AE: I can’t believe you’re telling me Ellen turned you onto Sonya the pet psychic.
GG: Well, I guess Sonya helped Ellen with her cat. When she moved, her cat was depressed or something. Sonya told her stuff about her cat that was absolutely true and about the kitty condo that she’d left behind. And Ellen was like: "Listen. You have to speak to this woman. She’s amazing." And Sonya really, truly was.
AE: OK then.
AE: How did Cleo go missing in the first place?
GG: I had a really nutty assistant who took him, while I was gone, to a dog groomer. She wrapped him in a blanket and my cat was thinking, "Oh my God, this woman is going to kill me or something." He jumped out of the blanket and ran away. He was far enough from my house that he didn’t know how to get back.
I was in Europe and when I came back, I asked, "Where’s my cat?" And she says, "Weelll…" The cat had been missing for days, and she never called to tell me.
AE: Which river is that assistant floating in now?
GG: [Laughs.] I never heard from her again.
AE: Well, I’m glad Sonya was able to help.
GG: She was very helpful. [Laughs.] Anyway. When you said "Ellen," I was like, "Oh, funny we keep talking about her." Um, so, what else would you like to know?
AE: Nothing they’ll let me print, so let’s just talk about your show.
GG: This really is my first record, the first thing I’ve written everything [for] except for one song. I think people are going to be surprised. It’s not really rock and roll, this album. At the end of the day, In Search of Cleo is a parable for looking for love and trying to find your right person.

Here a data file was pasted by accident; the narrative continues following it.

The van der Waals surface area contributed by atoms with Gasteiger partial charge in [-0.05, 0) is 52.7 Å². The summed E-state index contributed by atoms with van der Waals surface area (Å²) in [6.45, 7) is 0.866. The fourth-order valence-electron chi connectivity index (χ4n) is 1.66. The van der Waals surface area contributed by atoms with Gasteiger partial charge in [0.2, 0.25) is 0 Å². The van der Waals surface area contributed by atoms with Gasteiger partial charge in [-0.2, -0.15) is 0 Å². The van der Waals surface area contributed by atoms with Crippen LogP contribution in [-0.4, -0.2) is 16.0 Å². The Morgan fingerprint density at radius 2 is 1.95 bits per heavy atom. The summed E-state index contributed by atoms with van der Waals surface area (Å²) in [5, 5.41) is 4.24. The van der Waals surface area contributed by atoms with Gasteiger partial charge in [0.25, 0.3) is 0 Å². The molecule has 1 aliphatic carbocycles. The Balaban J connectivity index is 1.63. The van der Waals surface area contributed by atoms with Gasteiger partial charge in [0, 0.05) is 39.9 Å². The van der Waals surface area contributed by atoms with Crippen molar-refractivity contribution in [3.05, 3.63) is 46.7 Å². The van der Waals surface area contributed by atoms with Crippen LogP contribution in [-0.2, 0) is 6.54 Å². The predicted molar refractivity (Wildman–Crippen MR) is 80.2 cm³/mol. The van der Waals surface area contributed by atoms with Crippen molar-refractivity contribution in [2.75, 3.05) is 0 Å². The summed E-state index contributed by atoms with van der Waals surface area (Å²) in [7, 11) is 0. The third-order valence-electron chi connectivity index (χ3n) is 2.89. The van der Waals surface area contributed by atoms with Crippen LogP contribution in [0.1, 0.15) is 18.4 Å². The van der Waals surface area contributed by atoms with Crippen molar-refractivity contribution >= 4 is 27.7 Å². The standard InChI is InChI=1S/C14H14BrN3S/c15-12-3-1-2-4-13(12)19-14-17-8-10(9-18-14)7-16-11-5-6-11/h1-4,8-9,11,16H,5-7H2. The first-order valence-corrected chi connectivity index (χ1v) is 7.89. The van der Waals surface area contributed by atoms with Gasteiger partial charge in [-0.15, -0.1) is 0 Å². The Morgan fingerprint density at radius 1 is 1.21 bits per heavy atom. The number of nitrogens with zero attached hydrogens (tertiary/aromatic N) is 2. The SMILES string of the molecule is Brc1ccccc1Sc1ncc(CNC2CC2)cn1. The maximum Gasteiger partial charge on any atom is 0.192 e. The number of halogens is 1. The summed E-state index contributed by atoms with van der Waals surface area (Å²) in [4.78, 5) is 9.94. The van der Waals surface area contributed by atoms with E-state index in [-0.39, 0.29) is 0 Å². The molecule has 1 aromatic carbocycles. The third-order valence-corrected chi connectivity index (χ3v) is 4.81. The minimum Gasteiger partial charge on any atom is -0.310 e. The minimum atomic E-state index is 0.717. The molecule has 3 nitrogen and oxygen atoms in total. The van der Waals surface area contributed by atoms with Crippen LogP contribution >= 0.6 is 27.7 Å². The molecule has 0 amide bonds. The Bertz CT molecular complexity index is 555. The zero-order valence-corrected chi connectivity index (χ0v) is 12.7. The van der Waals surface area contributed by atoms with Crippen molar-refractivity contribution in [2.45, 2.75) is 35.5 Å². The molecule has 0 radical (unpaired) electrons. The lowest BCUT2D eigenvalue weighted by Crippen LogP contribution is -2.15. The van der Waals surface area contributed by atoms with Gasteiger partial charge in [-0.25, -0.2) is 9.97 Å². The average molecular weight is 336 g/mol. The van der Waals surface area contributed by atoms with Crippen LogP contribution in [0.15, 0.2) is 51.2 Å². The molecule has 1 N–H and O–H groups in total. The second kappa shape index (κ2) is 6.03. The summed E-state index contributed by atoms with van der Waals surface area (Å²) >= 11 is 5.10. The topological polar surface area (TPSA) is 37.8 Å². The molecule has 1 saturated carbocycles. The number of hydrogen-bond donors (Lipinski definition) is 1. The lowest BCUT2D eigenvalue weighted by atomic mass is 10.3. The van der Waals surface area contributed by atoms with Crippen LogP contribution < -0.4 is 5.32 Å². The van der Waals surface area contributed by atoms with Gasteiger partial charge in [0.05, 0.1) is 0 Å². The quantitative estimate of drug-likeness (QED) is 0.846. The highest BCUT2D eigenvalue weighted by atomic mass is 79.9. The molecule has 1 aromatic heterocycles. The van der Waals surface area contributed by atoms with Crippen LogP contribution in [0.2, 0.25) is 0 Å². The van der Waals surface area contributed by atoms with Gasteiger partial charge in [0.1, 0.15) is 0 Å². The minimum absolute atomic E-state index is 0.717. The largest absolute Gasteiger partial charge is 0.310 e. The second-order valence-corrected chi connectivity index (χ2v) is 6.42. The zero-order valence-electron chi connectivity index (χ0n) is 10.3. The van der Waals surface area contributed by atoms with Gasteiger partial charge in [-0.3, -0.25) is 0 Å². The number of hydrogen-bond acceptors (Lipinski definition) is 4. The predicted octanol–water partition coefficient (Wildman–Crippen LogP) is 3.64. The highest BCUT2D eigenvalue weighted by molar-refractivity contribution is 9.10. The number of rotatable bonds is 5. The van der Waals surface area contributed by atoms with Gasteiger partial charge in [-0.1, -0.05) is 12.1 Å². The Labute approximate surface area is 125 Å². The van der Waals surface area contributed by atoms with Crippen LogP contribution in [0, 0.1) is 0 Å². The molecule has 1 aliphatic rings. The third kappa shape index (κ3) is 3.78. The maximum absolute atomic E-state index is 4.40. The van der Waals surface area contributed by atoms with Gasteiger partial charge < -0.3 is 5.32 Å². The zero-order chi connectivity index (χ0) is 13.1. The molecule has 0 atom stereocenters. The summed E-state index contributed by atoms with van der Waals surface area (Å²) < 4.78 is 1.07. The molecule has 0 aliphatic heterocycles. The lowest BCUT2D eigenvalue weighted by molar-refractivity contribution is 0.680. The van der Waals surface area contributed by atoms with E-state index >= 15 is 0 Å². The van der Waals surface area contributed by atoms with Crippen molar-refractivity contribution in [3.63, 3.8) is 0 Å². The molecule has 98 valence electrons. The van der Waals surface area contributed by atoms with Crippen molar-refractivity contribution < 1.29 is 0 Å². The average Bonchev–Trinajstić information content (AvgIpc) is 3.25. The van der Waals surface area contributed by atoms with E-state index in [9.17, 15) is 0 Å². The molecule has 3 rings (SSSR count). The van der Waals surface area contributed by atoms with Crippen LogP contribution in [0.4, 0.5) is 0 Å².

AE: It’s been a while since you’ve done anything musical. I remember when you did Cabaret.
GG: My first professional shows were all music or dance. And then I kind of stopped because I wanted to be a quote-unquote serious actress. I went back and I did Cabaret on Broadway. And the musical director kept looking at me and going: "You actually sing. You’re a singer."
I kind of forgot I loved doing [that]. And I had many different opportunities to do music. Prince wanted me to do Purple Rain years ago. He flew me out there and he’s changing my name, and for some reason, I backed out of that.
AE: What did he want to change your name to?
GG: Gheena. He goes, "I think I’m going to call you Gheena." I said, "Gheena Gershon?" And he said: "No. Just Gheena." At that moment I knew this was going to be weird. I was so young. I was like, "I want to go to college!"
AE: It could have been worse. He could have said, "I think I’m going to call you Apolongheenia."
GG: Yeah. It just didn’t seem right. But looking back, who knows where I would have been now.
AE: Two words: Vanity 6. I think you made the right rock-and-roll choice.
GG: I did Prey for Rock & Roll.
AE: Great movie. I think it’s ground zero for the trend of girls calling each other "dude."
AE: Yeah. I think so.
GG: Dude! [Laughs.] That’s good. I’m glad. I really love that movie, and I wish it had gotten a bigger release. They really screwed that one up.
AE: There’s always an afterlife on DVD. I’m sure that helps.
GG: Yeah. It’s hard to find â€” it’s always out.